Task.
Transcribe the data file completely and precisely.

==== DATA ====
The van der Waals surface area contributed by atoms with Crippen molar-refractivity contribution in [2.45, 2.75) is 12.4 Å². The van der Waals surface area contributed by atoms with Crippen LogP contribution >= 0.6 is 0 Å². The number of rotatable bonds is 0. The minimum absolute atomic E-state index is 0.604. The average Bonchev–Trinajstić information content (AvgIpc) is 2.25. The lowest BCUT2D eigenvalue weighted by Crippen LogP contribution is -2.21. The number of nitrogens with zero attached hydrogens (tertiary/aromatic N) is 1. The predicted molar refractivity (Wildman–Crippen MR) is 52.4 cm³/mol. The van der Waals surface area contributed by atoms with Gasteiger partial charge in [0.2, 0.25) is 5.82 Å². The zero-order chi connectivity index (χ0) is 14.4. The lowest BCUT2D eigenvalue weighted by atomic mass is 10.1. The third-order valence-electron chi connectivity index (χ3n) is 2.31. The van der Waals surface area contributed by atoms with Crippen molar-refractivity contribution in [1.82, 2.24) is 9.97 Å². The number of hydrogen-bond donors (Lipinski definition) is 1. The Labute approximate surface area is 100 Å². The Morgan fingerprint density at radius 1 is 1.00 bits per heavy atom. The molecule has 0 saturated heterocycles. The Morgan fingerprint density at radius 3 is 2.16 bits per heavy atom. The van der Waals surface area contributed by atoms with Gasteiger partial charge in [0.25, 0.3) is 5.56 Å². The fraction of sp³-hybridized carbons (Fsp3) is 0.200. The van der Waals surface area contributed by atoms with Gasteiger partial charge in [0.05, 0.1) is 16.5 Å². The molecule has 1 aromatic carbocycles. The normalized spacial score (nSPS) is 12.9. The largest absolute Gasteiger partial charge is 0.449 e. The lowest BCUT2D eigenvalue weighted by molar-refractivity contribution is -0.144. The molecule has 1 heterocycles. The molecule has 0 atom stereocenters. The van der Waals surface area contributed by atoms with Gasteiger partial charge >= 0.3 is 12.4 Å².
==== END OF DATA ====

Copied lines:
The van der Waals surface area contributed by atoms with Crippen molar-refractivity contribution in [2.45, 2.75) is 12.4 Å². The van der Waals surface area contributed by atoms with Crippen LogP contribution >= 0.6 is 0 Å². The number of rotatable bonds is 0. The minimum absolute atomic E-state index is 0.604. The average Bonchev–Trinajstić information content (AvgIpc) is 2.25. The lowest BCUT2D eigenvalue weighted by Crippen LogP contribution is -2.21. The number of nitrogens with zero attached hydrogens (tertiary/aromatic N) is 1. The predicted molar refractivity (Wildman–Crippen MR) is 52.4 cm³/mol. The van der Waals surface area contributed by atoms with Gasteiger partial charge in [0.2, 0.25) is 5.82 Å². The zero-order chi connectivity index (χ0) is 14.4. The lowest BCUT2D eigenvalue weighted by atomic mass is 10.1. The third-order valence-electron chi connectivity index (χ3n) is 2.31. The van der Waals surface area contributed by atoms with Crippen molar-refractivity contribution in [1.82, 2.24) is 9.97 Å². The number of hydrogen-bond donors (Lipinski definition) is 1. The Labute approximate surface area is 100 Å². The Morgan fingerprint density at radius 1 is 1.00 bits per heavy atom. The molecule has 0 saturated heterocycles. The Morgan fingerprint density at radius 3 is 2.16 bits per heavy atom. The van der Waals surface area contributed by atoms with Gasteiger partial charge in [0.25, 0.3) is 5.56 Å². The fraction of sp³-hybridized carbons (Fsp3) is 0.200. The van der Waals surface area contributed by atoms with Gasteiger partial charge in [0.05, 0.1) is 16.5 Å². The molecule has 1 aromatic carbocycles. The normalized spacial score (nSPS) is 12.9. The largest absolute Gasteiger partial charge is 0.449 e. The lowest BCUT2D eigenvalue weighted by molar-refractivity contribution is -0.144. The molecule has 1 heterocycles. The molecule has 0 atom stereocenters. The van der Waals surface area contributed by atoms with Gasteiger partial charge >= 0.3 is 12.4 Å².